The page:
Wednesday 12 October 2011

The King is dead

My name is Phil Ruse; it has been eleven days since my last post. That’s a rate I was at when I first started this nonsense; so either there’s nothing I have to say or there’s nothing left to say... which might be the same thing, not sure about that. Or perhaps I can’t be bothered. I might edit that bit out, at least I’ll take out the “just”; in the bin with “it’s a fact” (it never is), “in my opinion” (it always is) and a growing collection of other aberrations. I wonder if this will undergo the usual vigorous editing, a savage excision to the point of what’s necessary, and lose its intent in the process. I know, you couldn’t tell, and I should probably stay away from the subject of necessary. I shall therefore pluck random events from the news and hope it doesn’t sound too desperate.

Steve Jobs is dead, long live Steve Jobs. I knew he was ill, but when he resigned from whichever position he resigned from, I didn’t realise how ill. There is a lot about Apple I don’t like, or of which I’m deeply suspicious. I loathe the walled garden, the “money for nothing” results of their app store; you make the software, Apple takes the money, OK, a percentage, but still… And a predatory approach to patents which I acknowledge is partly defensive; you can be quite sure that if Apple were playing nice, some idiot patent trolling company in Texas would be doing it to Apple. I’m not sure the technology was always as revolutionary as reported, but the user experience certainly was; Apple replaced the idea of reading the manual (remember rtfm?) with querying why you should need one.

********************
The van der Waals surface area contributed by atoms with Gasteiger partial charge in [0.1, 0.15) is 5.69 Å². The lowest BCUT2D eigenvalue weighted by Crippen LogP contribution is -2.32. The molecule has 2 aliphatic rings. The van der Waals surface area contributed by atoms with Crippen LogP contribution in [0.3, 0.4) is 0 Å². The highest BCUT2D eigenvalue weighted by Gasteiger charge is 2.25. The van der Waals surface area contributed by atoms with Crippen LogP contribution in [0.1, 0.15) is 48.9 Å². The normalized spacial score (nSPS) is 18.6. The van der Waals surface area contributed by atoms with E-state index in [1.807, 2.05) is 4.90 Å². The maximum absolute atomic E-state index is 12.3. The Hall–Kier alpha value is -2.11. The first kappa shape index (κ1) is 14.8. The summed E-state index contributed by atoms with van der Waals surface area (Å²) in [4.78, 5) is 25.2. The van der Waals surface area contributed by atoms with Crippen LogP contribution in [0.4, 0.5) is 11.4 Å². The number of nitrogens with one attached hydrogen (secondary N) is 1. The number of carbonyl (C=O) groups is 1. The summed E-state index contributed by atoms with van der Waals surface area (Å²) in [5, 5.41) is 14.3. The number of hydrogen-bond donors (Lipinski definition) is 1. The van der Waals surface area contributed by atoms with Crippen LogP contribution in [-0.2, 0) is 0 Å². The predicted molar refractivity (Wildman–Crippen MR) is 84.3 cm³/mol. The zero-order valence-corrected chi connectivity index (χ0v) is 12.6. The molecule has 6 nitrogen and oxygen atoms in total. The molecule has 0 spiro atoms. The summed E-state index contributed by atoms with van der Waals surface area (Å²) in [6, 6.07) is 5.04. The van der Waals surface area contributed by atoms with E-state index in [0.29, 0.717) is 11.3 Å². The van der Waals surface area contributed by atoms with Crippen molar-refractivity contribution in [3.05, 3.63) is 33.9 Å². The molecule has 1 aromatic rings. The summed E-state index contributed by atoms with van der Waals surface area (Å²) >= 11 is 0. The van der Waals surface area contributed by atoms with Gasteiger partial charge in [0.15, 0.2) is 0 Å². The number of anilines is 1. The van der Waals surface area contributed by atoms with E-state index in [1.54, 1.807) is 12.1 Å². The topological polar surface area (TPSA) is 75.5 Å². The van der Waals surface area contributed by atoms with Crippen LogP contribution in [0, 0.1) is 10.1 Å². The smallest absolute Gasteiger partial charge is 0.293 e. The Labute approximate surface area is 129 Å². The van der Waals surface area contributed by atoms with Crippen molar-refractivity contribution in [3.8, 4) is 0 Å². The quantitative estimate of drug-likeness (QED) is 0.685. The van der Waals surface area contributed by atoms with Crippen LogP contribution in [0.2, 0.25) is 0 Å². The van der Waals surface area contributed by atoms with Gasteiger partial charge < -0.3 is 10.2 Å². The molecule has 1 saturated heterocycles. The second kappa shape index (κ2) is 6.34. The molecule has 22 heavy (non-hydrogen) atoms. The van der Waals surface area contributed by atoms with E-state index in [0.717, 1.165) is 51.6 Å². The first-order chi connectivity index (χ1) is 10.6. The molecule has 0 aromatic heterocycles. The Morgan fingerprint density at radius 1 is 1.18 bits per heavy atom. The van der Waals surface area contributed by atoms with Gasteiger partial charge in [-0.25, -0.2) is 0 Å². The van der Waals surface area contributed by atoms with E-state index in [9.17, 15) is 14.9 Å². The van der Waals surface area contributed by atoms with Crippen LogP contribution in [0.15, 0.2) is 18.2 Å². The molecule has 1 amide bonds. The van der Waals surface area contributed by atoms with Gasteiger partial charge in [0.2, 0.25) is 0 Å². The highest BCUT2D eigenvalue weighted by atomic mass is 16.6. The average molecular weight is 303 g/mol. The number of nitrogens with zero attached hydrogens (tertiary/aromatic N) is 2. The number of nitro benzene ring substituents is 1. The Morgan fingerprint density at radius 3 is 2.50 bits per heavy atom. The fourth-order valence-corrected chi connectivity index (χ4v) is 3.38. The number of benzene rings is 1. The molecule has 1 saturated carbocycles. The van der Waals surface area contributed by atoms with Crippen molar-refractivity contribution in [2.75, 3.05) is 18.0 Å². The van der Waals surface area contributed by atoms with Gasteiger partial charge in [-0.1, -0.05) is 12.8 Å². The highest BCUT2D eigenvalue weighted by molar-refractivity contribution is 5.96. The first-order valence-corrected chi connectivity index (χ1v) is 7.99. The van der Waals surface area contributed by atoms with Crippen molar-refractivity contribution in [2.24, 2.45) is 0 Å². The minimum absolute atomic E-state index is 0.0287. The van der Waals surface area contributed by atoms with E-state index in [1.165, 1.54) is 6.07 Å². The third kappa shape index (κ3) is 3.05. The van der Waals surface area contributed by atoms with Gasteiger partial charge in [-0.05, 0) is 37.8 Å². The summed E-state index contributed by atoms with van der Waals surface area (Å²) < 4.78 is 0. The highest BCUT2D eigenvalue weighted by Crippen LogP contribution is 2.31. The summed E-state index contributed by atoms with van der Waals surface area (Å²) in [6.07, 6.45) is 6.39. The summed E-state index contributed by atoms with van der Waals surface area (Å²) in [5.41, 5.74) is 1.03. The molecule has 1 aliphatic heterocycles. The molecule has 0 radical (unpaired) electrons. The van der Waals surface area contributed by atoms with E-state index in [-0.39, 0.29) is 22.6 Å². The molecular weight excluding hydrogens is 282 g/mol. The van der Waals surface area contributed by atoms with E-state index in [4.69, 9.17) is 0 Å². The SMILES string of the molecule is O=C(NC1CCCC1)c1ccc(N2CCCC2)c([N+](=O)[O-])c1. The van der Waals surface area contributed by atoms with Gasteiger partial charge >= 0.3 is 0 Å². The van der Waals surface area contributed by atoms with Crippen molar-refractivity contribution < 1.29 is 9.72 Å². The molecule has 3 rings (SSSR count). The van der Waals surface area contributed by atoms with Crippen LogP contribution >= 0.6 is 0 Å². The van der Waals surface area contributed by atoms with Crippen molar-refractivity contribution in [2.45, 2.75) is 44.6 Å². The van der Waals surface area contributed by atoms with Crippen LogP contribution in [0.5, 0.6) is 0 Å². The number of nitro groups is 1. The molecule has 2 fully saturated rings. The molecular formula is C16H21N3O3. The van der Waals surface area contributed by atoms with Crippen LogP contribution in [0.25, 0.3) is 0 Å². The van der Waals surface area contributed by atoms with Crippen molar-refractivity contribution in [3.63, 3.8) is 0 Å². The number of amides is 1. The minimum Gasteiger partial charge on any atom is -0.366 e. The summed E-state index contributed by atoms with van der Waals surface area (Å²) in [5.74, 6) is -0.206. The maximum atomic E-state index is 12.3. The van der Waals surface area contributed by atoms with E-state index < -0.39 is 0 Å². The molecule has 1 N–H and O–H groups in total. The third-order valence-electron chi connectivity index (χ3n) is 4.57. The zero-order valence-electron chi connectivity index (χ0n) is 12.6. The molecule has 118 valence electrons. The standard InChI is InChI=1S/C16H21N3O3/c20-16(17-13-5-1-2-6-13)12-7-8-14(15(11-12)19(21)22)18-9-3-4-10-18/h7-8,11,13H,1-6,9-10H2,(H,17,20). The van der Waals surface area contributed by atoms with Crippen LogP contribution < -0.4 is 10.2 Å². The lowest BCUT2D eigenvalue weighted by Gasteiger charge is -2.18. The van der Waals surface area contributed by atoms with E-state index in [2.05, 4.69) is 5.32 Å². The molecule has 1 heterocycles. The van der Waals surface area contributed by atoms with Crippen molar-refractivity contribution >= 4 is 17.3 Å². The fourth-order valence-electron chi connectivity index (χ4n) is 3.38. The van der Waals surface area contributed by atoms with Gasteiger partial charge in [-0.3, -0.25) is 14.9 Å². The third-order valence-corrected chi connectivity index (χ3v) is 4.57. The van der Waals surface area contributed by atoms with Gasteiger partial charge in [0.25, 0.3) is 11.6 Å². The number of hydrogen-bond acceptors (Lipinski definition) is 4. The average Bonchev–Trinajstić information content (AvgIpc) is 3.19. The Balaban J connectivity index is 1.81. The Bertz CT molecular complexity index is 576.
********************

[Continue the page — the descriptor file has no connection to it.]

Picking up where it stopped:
The former CEO of Apple might well have been one of those filthy rich types incurring the wrath of the Wall Street occupation, but since no-one really knows what they want, including the protesters, it’s difficult to say. I’d hazard not, because the Apple chief made his money in smartphones and other tangibles that simple folk can understand. I have some sympathy, because I am simple too; yet for every Steve Jobs we need a Ross Perot for those shiny objects to see the light of day. Some investors, financiers, bankers (whatever you want to call them) become very rich on the back of this, sometimes without risk and yes, this does seem unfair. But if this is all you’re saying (“things must change” isn’t saying anything) then who are you arguing with? Complain about unequal taxation by all means, but don’t dilute the message with a general anti-bankers polemic.

The excellent – and frighteningly prolific - Norman Geras wrote an interesting post defending such protest and while the points raised are certainly valid I can’t help but trip to the next step – there’s always another question - what is the alternative? I’m not enamoured with those systems that have tried, as their method restricts that greatest of freedoms, freedom of choice. I stumble to Churchill’s description of democracy as “the worst form of government except all the others that have been tried”, and wish I could be so polite.


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